Sony Mobile seems to be in something of a spin. Having launched the Xperia Z5 family - in regular, Compact and Premium guises - the next throw of the dice was the Xperia X family, amidst rumours that the top-end Z was no more

However, the Xperia X family seems a little less cohesive than the the Z, presenting a collection of devices - the X, X Performance, XA and XA Ultra - with varying specs, losing some of the Z's attractive features. That leaves the question open as to where Sony's next flagship will come from, and in what form?

So how does the new Sony Xperia X perform, where does it sit in the context of its rivals, and can Sony acquire dominance? 

Of all the major manufacturers, Sony has been perhaps the most regular in design terms since, well, the 2013 launch of the original Xperia Z. The Xperia X clings on to Sony's OmniBalance design, so it's instantly familiar. That also means you're still looking at a flat phone design with large areas both above and below the 5-inch display.

At 142.7 x 69.4mm and 152g the X is a good size handset and easy to manage one-handed, with its slim 7.7mm profile making it easy to grip despite that flat design.

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One of the X's major losses compared to the Z is waterproofing, which some might find a little odd considering the Xperia X is only £10 cheaper than the Xperia Z5 (at current prices). It might look the same, but on this evidence the days of dropping your Sony phone in the bath might be at an end. 

There's also no fronted glass rear on the X, instead giving way to plastic which is a little hollow to the touch, but it looks nice enough. Flip it over and there's 2.5D glass, taking the front Gorilla Glass panel into a curve to meet the sides, which looks quality.

Despite the glass, front-on the X is not as attractive as the Xperia XA's edge-to-edge display, and the variance in design does leave us scratching our heads, wondering why the lower spec XA gets a design that's much more refreshing?

All in all, there's little to complain about in terms of design. But why the X lacks the XA's looks and the Z's waterproofing, ultimately, remains a mystery. This is Sony side-stepping rather than moving forward.

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Sony has made a lot of noise about displays, leveraging Bravia nomenclature, talking about X-Reality, Triluminos and all the rest of it - those features that bring popping colour and ultimate blacks.

In the Xperia X Sony has opted for a 5-inch LCD display with Full HD resolution (1920 x 1080 pixels). That results in a pixel density of 440ppi. At this size, you're looking at a lovely sharp display and there's very little to complain about. It doesn't have a top-spec Quad HD resolution, but this is a sub-flagship device, so that's fitting (although £300 devices such as the Vodafone Smart Ultra 7 do offer such resolution). 

The enhancements that Sony has added in X-Reality will be familiar to anyone who has used a Sony handset over the past four years, giving a saturation and contrast boost to photos so everything looks a little richer. We like it, but we can't say it stands Sony apart: where Samsung's AMOLED display offers saturation across the board on its flagship devices, X-Reality allows Sony to be a little more selective about what it enhances, but these days the likes of HTC or LG also offer very compelling displays.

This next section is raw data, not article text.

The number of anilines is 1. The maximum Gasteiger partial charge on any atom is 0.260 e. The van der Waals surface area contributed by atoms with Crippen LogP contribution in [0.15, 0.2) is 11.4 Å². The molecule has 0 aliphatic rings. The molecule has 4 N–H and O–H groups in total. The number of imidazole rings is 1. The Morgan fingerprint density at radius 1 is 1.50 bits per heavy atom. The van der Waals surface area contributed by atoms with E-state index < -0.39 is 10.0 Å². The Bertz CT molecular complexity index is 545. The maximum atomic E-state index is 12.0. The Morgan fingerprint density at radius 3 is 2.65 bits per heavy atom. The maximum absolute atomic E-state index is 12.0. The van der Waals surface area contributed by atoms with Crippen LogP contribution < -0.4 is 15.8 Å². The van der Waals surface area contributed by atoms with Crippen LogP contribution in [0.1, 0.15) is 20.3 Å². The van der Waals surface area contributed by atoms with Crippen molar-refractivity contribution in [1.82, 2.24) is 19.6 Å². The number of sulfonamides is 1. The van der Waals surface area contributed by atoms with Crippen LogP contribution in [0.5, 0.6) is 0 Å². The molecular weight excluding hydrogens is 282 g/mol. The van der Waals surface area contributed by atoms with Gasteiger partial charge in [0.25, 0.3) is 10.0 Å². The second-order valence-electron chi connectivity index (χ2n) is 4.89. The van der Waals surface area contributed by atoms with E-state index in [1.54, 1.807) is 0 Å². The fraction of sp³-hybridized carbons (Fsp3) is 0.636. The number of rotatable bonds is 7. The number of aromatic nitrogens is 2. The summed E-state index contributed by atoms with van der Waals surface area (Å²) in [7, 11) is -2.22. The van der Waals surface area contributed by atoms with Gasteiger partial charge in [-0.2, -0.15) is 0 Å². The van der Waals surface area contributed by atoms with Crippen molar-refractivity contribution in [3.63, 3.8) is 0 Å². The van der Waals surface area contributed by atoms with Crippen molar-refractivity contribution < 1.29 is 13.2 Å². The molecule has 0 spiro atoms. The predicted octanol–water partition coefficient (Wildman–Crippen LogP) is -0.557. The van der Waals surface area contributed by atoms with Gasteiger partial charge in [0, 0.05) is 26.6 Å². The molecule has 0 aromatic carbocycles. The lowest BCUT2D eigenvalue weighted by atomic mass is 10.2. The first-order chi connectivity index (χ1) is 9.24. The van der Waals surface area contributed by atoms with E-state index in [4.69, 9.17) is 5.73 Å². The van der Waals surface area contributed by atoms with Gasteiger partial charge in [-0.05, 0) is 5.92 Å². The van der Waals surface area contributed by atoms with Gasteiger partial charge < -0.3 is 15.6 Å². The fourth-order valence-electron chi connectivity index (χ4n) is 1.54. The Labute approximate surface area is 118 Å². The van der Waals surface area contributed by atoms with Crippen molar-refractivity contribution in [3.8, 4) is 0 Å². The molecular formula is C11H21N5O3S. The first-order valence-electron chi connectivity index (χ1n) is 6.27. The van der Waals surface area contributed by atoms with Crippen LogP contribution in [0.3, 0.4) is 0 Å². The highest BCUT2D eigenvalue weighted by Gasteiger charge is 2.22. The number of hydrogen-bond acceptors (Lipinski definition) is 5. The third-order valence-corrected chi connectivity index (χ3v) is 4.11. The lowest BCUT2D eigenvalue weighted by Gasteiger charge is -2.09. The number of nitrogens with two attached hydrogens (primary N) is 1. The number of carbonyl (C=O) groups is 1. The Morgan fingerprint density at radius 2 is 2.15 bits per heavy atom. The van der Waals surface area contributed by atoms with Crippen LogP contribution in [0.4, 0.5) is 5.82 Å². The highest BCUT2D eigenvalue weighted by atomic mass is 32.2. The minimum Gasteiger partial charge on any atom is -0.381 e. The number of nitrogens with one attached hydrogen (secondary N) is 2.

One thing we did find a little annoying about the Xperia X was activating the display through pockets. In a pair of shorts and sometimes in jeans, we've found that the Xperia X would be set off if the screen was facing a leg, as it could dial emergency numbers. You'll have to ensure it has the display facing out when you put it in your pocket.

So Sony won't win any awards for the display on the Xperia X. It's good, it's fine - but so many are these days. 

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Sitting at the heart of the Xperia X is a Qualcomm Snapdragon 650 chipset, backed by 3GB of RAM. This isn't the top-tier Snapdragon that's sitting in most flagship handset, instead sitting a tier lower. That means this phone isn't quite as well equipped to handle applications that need lots of power. 

However, for day-to-day use, that might not be a problem. You still have a hexa-core chipset that runs along very nicely, so tasks like browsing and managing your emails don't present a problem, but this isn't quite the VR-happy or power gaming handset that some of the flagships are. Or, as we've been finding recently, non-flagships such as the OnePlus 3, which is £150 less than this Sony, delivers Snapdragon 820 and 6GB RAM. And with Sony already on the back foot, that makes the X an even harder sell.

The flattened sides of the X see a fingerprint scanner in place in the UK, but for some reason not all markets get this option, leaving Sony's phones a step behind most others in important regions like the USA. Sony maintains this side location is the best for it, but we're not sure we agree. With the front scanners, like the HTC 10 or Samsung Galaxy S7 working well, and the rear scanners, like the Huawei P9 or Nexus 6P also working very well, it only takes a few failed unlocks on the Xperia X to leave you wishing it was elsewhere. Overall, although we'd rather have the fingerprint scanner than not, it's not as consistently reliable as its rivals.

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One of the advantages in choosing a Full HD display and slightly lower-power hardware is the efficiency that comes with that. It means less drain on the battery in daily tasks, meaning you can often get away with a slightly lower-capacity battery. 

The Sony Xperia X has a 2,620mAh capacity battery, which is relatively small by current standards. However, it's a battery that will see you sail through most days and often into the next, if you choose to use Sony's Stamina mode.